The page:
OPINION: Harrogate International Festivals reflects on the past year and its challenges with In Memoriam - Sharon Canavar
Never before have I been delighted by a series of the following things... a 6.30am call from a lost delivery driver dropping off a load of kit, discussions about delivering an event in the never-ending rain and finally, actually getting on site at the crack of dawn to help unload some seriously heavy kit which my back hasn’t thanked me for since.
All these little every day occurrences have taken place in the last week, and it has been an absolute joy.
Harrogate International Festivals are finally cracking open the door on some of our events, starting with In Memoriam which starts on Friday, May 28 on West Park Stray in Harrogate.
Whilst these little tasters of my past life have caused much excitement this week, I know that we won’t be getting back to normal any time soon.
It certainly didn’t feel right to just jump right back into our usual cycle of events, without acknowledging the last year and the challenges and grief that many have felt over the pandemic.
People have lost chunks of their lives, missed key moments with their families and friends, haven’t been able to celebrate or mourn together, meet new additions to the family, grieve for those they have lost.
People have lost careers, taken stock and changed their lives. Some haven’t felt able to leave their homes for myriad reasons, anxiety has sky-rocketed and we have lost loved ones.
We felt it was right to recognise the tremendous changes we have seen in our lives and our upcoming installation In Memoriam feels like one of the best ways to acknowledge this as a community.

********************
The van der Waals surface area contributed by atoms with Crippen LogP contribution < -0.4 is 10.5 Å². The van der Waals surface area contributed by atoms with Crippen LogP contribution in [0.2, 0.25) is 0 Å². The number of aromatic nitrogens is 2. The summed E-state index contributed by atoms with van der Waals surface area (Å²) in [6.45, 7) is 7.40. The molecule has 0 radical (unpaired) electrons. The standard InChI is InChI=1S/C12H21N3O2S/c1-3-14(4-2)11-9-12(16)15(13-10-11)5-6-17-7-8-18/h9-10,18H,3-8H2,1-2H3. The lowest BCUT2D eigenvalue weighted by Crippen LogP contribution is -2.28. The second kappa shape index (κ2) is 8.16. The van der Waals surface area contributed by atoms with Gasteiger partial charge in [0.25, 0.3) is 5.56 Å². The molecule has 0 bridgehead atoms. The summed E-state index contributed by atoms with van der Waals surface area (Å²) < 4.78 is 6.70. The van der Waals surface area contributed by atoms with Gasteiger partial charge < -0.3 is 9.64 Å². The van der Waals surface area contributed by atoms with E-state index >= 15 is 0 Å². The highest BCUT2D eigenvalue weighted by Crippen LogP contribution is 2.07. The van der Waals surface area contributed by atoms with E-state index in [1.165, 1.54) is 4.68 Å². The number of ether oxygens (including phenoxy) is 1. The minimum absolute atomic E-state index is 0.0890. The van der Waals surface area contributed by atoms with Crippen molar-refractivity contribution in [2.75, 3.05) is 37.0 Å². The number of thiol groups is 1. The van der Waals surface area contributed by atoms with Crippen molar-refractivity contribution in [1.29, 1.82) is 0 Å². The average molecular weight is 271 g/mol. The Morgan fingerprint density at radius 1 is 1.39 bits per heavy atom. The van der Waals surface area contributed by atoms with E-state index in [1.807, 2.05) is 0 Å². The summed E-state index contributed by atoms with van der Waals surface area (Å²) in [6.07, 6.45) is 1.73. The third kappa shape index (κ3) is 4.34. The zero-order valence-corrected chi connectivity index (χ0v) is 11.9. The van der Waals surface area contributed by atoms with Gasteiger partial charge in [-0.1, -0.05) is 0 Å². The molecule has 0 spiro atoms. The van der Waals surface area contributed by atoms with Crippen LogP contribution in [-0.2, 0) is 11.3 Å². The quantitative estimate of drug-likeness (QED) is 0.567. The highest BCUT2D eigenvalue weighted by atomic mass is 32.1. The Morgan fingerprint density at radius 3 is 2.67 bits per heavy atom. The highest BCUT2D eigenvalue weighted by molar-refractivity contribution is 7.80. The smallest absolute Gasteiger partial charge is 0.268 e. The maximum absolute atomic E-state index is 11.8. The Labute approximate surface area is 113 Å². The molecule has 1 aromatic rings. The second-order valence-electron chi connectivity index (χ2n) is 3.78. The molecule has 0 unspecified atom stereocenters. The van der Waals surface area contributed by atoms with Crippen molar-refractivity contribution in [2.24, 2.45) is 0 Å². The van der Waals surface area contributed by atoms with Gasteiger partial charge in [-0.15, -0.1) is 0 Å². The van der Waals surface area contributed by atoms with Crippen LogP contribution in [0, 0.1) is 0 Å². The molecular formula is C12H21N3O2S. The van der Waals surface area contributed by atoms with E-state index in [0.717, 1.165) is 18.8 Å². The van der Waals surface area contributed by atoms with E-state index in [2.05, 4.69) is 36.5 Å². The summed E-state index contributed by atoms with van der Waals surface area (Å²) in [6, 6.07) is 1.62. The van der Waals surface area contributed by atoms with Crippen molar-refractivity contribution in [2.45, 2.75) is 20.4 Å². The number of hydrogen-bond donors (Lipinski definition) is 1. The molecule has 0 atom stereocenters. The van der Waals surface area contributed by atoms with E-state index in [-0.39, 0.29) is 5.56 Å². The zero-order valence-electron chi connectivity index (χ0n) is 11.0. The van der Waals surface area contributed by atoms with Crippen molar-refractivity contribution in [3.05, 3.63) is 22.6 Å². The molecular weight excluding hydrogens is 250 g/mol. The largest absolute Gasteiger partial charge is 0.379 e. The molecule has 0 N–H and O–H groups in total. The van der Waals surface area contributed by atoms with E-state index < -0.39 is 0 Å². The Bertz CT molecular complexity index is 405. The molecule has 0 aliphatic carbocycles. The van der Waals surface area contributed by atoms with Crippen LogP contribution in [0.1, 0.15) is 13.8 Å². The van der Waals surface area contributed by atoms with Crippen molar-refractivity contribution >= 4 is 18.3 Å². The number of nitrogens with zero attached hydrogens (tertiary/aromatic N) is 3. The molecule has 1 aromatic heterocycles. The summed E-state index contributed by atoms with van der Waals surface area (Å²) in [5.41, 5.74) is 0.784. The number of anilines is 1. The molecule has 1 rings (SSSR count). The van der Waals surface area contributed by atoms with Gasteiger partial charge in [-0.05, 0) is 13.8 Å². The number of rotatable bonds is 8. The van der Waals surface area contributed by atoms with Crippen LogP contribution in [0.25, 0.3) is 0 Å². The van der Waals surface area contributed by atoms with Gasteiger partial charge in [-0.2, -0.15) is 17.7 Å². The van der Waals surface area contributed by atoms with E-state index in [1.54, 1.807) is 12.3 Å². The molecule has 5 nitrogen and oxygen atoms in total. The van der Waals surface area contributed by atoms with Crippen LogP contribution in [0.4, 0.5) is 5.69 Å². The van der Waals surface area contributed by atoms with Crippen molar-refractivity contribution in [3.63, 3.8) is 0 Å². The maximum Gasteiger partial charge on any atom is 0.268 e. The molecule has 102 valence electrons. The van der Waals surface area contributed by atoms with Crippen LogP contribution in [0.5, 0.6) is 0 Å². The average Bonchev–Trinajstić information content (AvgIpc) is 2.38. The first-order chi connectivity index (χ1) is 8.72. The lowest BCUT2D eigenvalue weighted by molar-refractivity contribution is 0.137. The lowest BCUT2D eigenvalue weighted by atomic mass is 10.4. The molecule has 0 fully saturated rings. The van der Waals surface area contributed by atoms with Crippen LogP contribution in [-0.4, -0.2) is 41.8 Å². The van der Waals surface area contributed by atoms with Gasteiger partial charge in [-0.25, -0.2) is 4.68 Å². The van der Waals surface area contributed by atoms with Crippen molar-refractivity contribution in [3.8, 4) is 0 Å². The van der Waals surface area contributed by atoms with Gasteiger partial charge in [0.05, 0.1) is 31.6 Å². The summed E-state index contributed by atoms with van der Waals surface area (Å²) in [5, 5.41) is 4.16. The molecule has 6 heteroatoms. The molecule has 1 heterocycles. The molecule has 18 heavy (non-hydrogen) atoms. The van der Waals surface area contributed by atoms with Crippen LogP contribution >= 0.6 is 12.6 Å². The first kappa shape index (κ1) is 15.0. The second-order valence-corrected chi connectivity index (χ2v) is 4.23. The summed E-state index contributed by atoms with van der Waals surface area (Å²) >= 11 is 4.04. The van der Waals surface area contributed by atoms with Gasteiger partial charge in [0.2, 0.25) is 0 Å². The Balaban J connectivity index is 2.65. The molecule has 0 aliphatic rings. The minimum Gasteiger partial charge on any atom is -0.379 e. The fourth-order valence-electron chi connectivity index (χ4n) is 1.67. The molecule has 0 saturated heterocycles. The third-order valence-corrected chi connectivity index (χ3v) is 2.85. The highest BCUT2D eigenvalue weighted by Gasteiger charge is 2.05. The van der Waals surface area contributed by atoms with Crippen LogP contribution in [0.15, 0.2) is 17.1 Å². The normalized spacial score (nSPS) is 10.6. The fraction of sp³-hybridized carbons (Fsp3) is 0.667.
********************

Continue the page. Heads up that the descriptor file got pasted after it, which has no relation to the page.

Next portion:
Working with artist Luke Jerram, who has previous experience in Harrogate with Museum of the Moon in 2019, we have brought In Memoriam to Harrogate.
A unique artwork made from 120 hospital bedsheets, designed in the shape of a medical symbol to make an impactful and poignant installation and a temporary memorial for the public to visit and remember all those we have lost in this crisis.
The free to access artwork is also made in tribute to all the NHS staff members, care workers and volunteers and is a space for reflection, remembrance, and recognition.
Feel free to walk amongst the flags, spend some time reflecting or just enjoy the art as something a little different on the Stray.
Enjoy it quietly and contemplatively or if you prefer, there is a specifically commissioned piece of music A Moment In Time featuring artists from Massive Attack and Portishead which can be found on our website as a podcast.
We hope that as an opener to a new, and likely very different summer season for the Festivals that this event creates a unique space and time to think back over the last year and to help support our local community to move forward.
We hope you enjoy it.